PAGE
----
It trains what I call the ‘typographic eye,’ or your skill to find relationships between the anatomy of the letters and do your own critical analysis. It provides the basics of letter design and an effective technique to sketch and create lettering pieces, going through notions of structure, flourishing and working in different styles. I walk the reader through the process of taking his or her sketches into well-drawn digital lettering. I also speak about professional work, and lastly, about standards—perhaps the most important statement in the entire book. I feel that in a time where lettering is booming and is everywhere we need to sit down and think about what makes a good piece of lettering, so I took the opportunity to do that too with this book. Whoever reads it, will walk away with practical tools but also the mindset to create great lettering work.
What projects have you started lately?
Martina: My most recent self-initiated project is Martina Flor Goods which is a first attempt to make my artwork into products of different kinds. My work mainly takes place in two-dimensions only. It's an interesting exercise to think of a concept, create art for it and see it turn into physical stuff. This is also a great opportunity to work with collaborators, so for almost a year, I’m working with a product designer and could not be more happy with all the creative input I get from this dialogue.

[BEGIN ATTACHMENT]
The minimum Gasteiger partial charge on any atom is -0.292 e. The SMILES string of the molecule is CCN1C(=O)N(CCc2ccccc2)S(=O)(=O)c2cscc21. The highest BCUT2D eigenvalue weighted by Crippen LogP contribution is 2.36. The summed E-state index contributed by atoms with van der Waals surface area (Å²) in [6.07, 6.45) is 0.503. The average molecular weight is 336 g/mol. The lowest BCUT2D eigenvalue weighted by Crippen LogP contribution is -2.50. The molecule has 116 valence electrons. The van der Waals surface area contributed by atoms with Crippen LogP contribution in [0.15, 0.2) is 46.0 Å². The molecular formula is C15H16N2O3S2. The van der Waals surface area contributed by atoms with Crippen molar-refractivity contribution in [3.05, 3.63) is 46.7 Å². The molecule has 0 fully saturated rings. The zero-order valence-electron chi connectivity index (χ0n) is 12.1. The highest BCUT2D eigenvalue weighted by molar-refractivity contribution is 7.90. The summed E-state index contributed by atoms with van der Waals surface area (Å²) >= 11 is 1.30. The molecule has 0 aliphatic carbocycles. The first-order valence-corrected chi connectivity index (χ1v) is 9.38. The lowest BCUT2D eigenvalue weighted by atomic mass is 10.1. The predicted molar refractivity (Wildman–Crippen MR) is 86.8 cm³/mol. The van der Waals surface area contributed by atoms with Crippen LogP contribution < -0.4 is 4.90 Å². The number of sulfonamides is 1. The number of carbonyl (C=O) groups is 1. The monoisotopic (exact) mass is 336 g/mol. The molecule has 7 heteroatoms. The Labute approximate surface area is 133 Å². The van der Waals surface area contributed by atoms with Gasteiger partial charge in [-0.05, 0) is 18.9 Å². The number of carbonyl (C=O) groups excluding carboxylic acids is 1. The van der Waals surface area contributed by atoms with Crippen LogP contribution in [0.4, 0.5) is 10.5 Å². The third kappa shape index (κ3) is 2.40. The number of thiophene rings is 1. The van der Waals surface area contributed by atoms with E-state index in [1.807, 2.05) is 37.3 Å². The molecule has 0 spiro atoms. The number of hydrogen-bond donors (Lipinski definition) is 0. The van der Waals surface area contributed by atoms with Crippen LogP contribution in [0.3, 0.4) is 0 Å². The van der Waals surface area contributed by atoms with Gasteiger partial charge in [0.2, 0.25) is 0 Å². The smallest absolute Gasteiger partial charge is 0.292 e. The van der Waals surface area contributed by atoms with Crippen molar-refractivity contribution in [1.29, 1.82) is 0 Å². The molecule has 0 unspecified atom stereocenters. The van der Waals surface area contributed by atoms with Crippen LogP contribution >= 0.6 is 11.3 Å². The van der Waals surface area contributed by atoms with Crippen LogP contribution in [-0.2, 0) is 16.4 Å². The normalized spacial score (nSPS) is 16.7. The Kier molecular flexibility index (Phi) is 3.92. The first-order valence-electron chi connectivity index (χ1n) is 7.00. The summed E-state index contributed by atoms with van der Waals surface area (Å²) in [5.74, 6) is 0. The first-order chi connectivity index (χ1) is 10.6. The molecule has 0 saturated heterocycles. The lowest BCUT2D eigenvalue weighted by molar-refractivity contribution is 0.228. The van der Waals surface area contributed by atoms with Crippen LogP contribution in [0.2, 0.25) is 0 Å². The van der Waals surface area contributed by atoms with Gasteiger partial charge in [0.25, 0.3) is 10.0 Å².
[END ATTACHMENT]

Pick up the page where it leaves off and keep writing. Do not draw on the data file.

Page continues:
I also keep on working on my long-term side project which is my workshop series. I've been teaching workshops and online classes in lettering design for years now, and I'm planning new ways to improve and professionalize it more. I feel it’s time for me to make the jump from hands-on short workshops to a more formal approach toward lettering design education, and I’m trying to figure out how to do that.
What motivates you?
Martina: Looking back at something I did before and saying that I can do that better now, makes me feel that my work is improving and that’s motivating. Motivation to do new things for me comes from the belief that there’s something that hasn’t been done before that needs to be done.
So for instance, I did my book The Golden Secrets of Lettering because I felt that there was nothing on the market that would approached the topic from a design perspective and would give practical tools to those starting out in letter design. Something similar motivated my series of workshops here in Berlin and later in other cities in the world.
The typefaces I designed, Supernova and Wonderhand, came about because there weren’t any fonts to fulfil those specific uses. It wasn’t just about the formal qualities, but it was a good, new idea that needed to be executed. With the line of products I’m working on now, it’s the same: I wasn’t satisfied with the quality of lettering that I’d seen in marketable products. So I decided to give it a shot and try to create some myself, as challenging as it is, and as unknown a field (product making) is to me.
Whenever I take on a commission, I do it with the expectation of creating something totally new, not only to the creative world but also to me and my body of work. Making something new that hasn’t been done before is the greatest motivation behind my work. And of course, the process should seem to my eyes like an interesting oath to transit.
Thanks Martina! I’ll be looking out for the new editions of your book, and wish you the best success with everything else.